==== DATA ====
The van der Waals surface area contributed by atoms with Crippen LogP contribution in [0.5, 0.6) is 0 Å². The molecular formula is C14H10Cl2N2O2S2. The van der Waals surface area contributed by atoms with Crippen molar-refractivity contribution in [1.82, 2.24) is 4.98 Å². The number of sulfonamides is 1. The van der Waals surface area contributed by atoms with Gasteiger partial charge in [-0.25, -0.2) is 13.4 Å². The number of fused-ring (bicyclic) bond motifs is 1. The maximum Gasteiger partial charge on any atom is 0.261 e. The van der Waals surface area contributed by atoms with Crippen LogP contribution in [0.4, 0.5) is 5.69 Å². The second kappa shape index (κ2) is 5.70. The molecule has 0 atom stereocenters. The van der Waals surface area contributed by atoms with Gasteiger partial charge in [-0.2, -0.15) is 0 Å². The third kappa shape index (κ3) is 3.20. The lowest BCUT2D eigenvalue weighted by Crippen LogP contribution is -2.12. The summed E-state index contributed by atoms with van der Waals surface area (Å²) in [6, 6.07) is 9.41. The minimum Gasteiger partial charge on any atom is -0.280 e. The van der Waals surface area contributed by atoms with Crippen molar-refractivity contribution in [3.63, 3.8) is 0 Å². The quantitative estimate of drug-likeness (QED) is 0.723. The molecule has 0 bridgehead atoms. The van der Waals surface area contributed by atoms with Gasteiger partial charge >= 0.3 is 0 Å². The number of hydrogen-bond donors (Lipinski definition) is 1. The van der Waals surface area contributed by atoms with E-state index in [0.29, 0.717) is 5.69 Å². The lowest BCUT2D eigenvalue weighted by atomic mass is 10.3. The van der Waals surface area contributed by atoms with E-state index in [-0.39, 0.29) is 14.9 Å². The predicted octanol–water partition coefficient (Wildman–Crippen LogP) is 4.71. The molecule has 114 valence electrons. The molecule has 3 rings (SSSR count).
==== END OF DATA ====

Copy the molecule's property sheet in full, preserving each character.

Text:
The van der Waals surface area contributed by atoms with Crippen LogP contribution in [0.5, 0.6) is 0 Å². The molecular formula is C14H10Cl2N2O2S2. The van der Waals surface area contributed by atoms with Crippen molar-refractivity contribution in [1.82, 2.24) is 4.98 Å². The number of sulfonamides is 1. The van der Waals surface area contributed by atoms with Gasteiger partial charge in [-0.25, -0.2) is 13.4 Å². The number of fused-ring (bicyclic) bond motifs is 1. The maximum Gasteiger partial charge on any atom is 0.261 e. The van der Waals surface area contributed by atoms with Crippen LogP contribution in [0.4, 0.5) is 5.69 Å². The second kappa shape index (κ2) is 5.70. The molecule has 0 atom stereocenters. The van der Waals surface area contributed by atoms with Gasteiger partial charge in [-0.2, -0.15) is 0 Å². The third kappa shape index (κ3) is 3.20. The lowest BCUT2D eigenvalue weighted by Crippen LogP contribution is -2.12. The summed E-state index contributed by atoms with van der Waals surface area (Å²) in [6, 6.07) is 9.41. The minimum Gasteiger partial charge on any atom is -0.280 e. The van der Waals surface area contributed by atoms with Crippen molar-refractivity contribution in [3.63, 3.8) is 0 Å². The quantitative estimate of drug-likeness (QED) is 0.723. The molecule has 0 bridgehead atoms. The van der Waals surface area contributed by atoms with Gasteiger partial charge >= 0.3 is 0 Å². The number of hydrogen-bond donors (Lipinski definition) is 1. The van der Waals surface area contributed by atoms with E-state index in [0.29, 0.717) is 5.69 Å². The lowest BCUT2D eigenvalue weighted by atomic mass is 10.3. The van der Waals surface area contributed by atoms with E-state index in [-0.39, 0.29) is 14.9 Å². The predicted octanol–water partition coefficient (Wildman–Crippen LogP) is 4.71. The molecule has 114 valence electrons. The molecule has 3 rings (SSSR count).